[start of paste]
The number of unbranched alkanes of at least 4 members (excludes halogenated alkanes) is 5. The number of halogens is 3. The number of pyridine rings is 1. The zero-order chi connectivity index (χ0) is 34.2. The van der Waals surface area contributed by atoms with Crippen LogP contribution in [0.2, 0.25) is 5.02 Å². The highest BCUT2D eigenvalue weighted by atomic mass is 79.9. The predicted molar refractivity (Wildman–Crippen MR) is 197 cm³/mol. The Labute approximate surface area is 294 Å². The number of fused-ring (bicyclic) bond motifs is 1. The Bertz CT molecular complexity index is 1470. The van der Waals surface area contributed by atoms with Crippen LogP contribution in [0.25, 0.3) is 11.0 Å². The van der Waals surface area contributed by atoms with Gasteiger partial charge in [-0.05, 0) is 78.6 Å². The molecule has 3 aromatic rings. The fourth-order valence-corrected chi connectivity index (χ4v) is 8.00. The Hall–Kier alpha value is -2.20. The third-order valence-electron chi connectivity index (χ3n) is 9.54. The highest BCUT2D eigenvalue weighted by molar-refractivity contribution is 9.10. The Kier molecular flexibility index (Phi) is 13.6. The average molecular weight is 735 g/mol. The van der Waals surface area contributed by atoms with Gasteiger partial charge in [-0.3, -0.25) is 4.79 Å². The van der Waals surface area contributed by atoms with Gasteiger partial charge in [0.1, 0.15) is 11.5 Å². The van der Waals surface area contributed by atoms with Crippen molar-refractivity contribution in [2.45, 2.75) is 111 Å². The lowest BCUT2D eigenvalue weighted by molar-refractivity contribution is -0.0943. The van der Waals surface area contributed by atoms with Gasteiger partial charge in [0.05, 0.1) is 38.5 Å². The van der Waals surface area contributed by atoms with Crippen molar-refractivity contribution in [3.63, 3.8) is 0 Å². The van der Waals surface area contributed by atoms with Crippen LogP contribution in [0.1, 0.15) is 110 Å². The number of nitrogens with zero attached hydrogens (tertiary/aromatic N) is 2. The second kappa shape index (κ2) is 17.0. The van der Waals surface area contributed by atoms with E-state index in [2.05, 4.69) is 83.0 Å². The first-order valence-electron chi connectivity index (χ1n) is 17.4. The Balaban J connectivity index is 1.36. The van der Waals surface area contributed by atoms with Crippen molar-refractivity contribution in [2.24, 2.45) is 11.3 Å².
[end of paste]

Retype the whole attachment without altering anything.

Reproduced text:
The number of unbranched alkanes of at least 4 members (excludes halogenated alkanes) is 5. The number of halogens is 3. The number of pyridine rings is 1. The zero-order chi connectivity index (χ0) is 34.2. The van der Waals surface area contributed by atoms with Crippen LogP contribution in [0.2, 0.25) is 5.02 Å². The highest BCUT2D eigenvalue weighted by atomic mass is 79.9. The predicted molar refractivity (Wildman–Crippen MR) is 197 cm³/mol. The Labute approximate surface area is 294 Å². The number of fused-ring (bicyclic) bond motifs is 1. The Bertz CT molecular complexity index is 1470. The van der Waals surface area contributed by atoms with Crippen LogP contribution in [0.25, 0.3) is 11.0 Å². The van der Waals surface area contributed by atoms with Gasteiger partial charge in [-0.05, 0) is 78.6 Å². The molecule has 3 aromatic rings. The fourth-order valence-corrected chi connectivity index (χ4v) is 8.00. The Hall–Kier alpha value is -2.20. The third-order valence-electron chi connectivity index (χ3n) is 9.54. The highest BCUT2D eigenvalue weighted by molar-refractivity contribution is 9.10. The Kier molecular flexibility index (Phi) is 13.6. The average molecular weight is 735 g/mol. The van der Waals surface area contributed by atoms with Gasteiger partial charge in [-0.3, -0.25) is 4.79 Å². The van der Waals surface area contributed by atoms with Gasteiger partial charge in [0.1, 0.15) is 11.5 Å². The van der Waals surface area contributed by atoms with Crippen molar-refractivity contribution in [2.45, 2.75) is 111 Å². The lowest BCUT2D eigenvalue weighted by molar-refractivity contribution is -0.0943. The van der Waals surface area contributed by atoms with Gasteiger partial charge in [0.05, 0.1) is 38.5 Å². The van der Waals surface area contributed by atoms with Crippen molar-refractivity contribution in [3.63, 3.8) is 0 Å². The van der Waals surface area contributed by atoms with Crippen LogP contribution in [0.1, 0.15) is 110 Å². The number of nitrogens with zero attached hydrogens (tertiary/aromatic N) is 2. The second kappa shape index (κ2) is 17.0. The van der Waals surface area contributed by atoms with E-state index in [2.05, 4.69) is 83.0 Å². The first-order valence-electron chi connectivity index (χ1n) is 17.4. The Balaban J connectivity index is 1.36. The van der Waals surface area contributed by atoms with Crippen molar-refractivity contribution in [2.24, 2.45) is 11.3 Å².